Friday, March 9, 2012
The salaries of the 70 top Fannie Mae and Freddie Mac executives will be limited to $500,000 per year and their annual bonuses eliminated amid pressure from Congress to stop the big payouts.
The pay and bonus structure of the government-controlled mortgage giants came under fire this fall after it was revealed that 12 executives got $35.4 million in salary and bonuses in 2009 and 2010. Fannie's chief executive, Michael J. Williams, received about $9.3 million for the two years. Freddie's chief executive, Edward Haldeman Jr., was paid $7.8 million.
There's no start date in place, but officials say the pay of the two CEOs set to replace the outgoing chief executives, who have both announced they are leaving the company within the next year, will include the new limits. In 2012, Haldeman and Williams will each be paid total salaries of $5.4 million.
The government rescued Fannie and Freddie three years ago after they nearly folded because of big losses on risky mortgages. Taxpayers have spent about $170 billion to prop up the two companies, the most expensive bailout of the 2008 financial crisis.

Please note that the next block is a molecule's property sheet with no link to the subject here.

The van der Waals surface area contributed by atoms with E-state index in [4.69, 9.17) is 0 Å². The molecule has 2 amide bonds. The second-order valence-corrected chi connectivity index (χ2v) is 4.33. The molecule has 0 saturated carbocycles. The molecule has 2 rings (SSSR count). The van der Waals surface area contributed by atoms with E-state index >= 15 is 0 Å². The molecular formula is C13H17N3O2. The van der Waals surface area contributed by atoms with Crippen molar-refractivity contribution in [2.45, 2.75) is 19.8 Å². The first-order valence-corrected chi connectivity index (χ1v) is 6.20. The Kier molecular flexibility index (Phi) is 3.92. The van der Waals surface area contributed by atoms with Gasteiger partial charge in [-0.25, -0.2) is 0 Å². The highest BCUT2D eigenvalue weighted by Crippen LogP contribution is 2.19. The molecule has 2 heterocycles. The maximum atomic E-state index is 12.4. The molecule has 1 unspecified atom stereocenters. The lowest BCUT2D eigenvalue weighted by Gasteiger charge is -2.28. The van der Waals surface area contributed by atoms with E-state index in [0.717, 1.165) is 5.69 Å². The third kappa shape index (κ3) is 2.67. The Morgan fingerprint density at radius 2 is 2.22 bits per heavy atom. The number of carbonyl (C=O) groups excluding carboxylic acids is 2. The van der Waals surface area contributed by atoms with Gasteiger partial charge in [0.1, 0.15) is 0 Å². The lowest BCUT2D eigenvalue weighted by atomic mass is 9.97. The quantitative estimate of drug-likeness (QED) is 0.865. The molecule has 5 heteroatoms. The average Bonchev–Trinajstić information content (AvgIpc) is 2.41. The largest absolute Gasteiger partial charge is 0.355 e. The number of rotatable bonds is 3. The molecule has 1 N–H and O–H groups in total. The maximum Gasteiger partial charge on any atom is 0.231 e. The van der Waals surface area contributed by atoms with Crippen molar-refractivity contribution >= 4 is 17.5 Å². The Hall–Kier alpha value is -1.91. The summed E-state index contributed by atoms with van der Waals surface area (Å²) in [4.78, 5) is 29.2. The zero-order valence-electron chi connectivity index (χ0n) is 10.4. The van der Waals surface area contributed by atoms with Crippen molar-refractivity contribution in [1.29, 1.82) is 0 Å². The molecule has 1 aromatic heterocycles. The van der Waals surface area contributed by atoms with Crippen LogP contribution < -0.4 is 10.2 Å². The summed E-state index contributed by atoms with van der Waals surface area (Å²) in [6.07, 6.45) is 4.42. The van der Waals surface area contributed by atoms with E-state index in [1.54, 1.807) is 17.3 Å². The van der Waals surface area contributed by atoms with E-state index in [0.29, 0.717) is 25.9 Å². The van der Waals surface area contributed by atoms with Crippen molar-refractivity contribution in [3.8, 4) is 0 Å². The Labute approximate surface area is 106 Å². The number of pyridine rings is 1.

The Federal Housing Finance Agency, the government agency that oversees Fannie and Freddie, said the executives were hired after the companies were taken over in 2008. After the takeover, the salaries for those positions were reduced by an average of 40 percent and some senior positions were eliminated.
Fannie and Freddie executives receive salaries, bonuses and other forms of compensation for their work, including stock and deferred salary, which is paid after one year with the companies.
Edward J. DeMarco, the FHFA's acting director, has repeatedly defended the salaries and bonuses, saying they were used to retain talented executives and keep the companies running smoothly. Without them, taxpayers could incur greater losses, he said.
"The employees are subject to extraordinary scrutiny," DeMarco said on a Friday morning conference call with reporters. "And they are being paid less than other employees in their field."
One of the mortgage giants' biggest critics — U.S. Rep. Spencer Bachus (R-Ala.), who chairs the House Financial Services Committee — said the change in pay for executives at the troubled firms was "long overdue" and a "step in the right direction."
"The taxpayer funded bailout of Fannie Mae and Freddie Mac is the biggest bailout in history," he said. "The lavish compensation packages and million dollar bonuses that have been given to top executives of these two failed companies are an outrage to the taxpayers whose assistance is the only thing keeping Fannie Mae and Freddie Mac afloat."